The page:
The biometric data collection details were introduced in the newly added section, “Image and Audio Information,” found under the heading of “Information we collect automatically” in the policy.
The first part of the new section explains that TikTok may collect information about the images and audio that are in users’ content, “such as identifying the objects and scenery that appear, the existence and location within an image of face and body features and attributes, the nature of the audio, and the text of the words spoken in your User Content.”
While that may sound creepy, other social networks do object recognition on images you upload to power accessibility features (like describing what’s in an Instagram photo, for example), as well as for ad targeting purposes. Identifying where a person and the scenery is can help with AR effects, while converting spoken words to text helps with features like TikTok’s automatic captions.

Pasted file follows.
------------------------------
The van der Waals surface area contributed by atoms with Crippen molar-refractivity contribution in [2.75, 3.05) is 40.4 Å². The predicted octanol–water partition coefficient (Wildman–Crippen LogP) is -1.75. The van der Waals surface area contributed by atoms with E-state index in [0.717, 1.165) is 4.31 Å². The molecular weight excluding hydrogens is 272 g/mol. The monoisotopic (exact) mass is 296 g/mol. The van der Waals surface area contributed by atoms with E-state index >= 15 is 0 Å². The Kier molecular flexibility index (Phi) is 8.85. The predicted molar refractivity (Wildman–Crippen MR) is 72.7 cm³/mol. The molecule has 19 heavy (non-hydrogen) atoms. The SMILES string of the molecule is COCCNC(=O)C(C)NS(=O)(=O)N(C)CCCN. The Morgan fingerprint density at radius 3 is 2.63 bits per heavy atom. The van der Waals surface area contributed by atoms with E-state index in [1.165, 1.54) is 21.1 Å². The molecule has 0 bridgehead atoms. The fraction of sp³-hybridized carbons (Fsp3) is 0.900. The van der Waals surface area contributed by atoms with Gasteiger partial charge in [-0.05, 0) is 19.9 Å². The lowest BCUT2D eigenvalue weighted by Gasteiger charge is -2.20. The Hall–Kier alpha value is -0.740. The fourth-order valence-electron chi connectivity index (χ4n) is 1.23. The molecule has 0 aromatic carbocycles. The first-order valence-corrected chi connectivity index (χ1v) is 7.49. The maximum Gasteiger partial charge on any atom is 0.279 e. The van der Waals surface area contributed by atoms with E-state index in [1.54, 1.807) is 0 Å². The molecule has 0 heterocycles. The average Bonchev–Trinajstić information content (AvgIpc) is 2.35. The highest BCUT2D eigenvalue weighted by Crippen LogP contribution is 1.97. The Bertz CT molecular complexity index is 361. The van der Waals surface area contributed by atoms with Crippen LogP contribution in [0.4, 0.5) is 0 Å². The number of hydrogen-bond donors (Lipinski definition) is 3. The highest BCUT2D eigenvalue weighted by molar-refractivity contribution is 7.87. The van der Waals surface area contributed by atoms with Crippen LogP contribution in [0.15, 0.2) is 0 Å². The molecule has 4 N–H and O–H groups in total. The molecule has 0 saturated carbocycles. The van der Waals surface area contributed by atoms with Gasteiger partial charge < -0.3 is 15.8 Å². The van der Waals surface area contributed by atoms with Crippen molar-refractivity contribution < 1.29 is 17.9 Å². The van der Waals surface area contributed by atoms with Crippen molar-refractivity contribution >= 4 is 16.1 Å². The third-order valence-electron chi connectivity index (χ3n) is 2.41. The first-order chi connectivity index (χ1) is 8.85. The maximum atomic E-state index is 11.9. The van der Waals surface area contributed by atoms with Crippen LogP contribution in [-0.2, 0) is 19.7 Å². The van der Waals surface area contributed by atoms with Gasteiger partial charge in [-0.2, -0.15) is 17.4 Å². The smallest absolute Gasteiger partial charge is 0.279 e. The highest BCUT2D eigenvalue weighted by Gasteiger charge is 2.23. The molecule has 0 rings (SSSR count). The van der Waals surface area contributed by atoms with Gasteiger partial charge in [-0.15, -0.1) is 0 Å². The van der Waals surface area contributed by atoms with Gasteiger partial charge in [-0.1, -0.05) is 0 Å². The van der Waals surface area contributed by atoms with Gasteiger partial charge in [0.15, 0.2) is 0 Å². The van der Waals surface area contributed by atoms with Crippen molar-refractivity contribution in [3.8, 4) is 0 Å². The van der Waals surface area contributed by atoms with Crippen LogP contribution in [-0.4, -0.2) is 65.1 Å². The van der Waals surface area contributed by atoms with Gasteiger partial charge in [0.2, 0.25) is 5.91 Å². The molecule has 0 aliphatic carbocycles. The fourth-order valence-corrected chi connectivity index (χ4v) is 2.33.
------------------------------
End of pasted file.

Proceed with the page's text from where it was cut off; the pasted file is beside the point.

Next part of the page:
The policy also notes this part of the data collection is for enabling “special video effects, for content moderation, for demographic classification, for content and ad recommendations, and for other non-personally-identifying operations,” it says.
The more concerning part of the new section references a plan to collect biometric data.
We may collect biometric identifiers and biometric information as defined under US laws, such as faceprints and voiceprints, from your User Content. Where required by law, we will seek any required permissions from you prior to any such collection.
The statement itself is vague, as it doesn’t specify whether it’s considering federal law,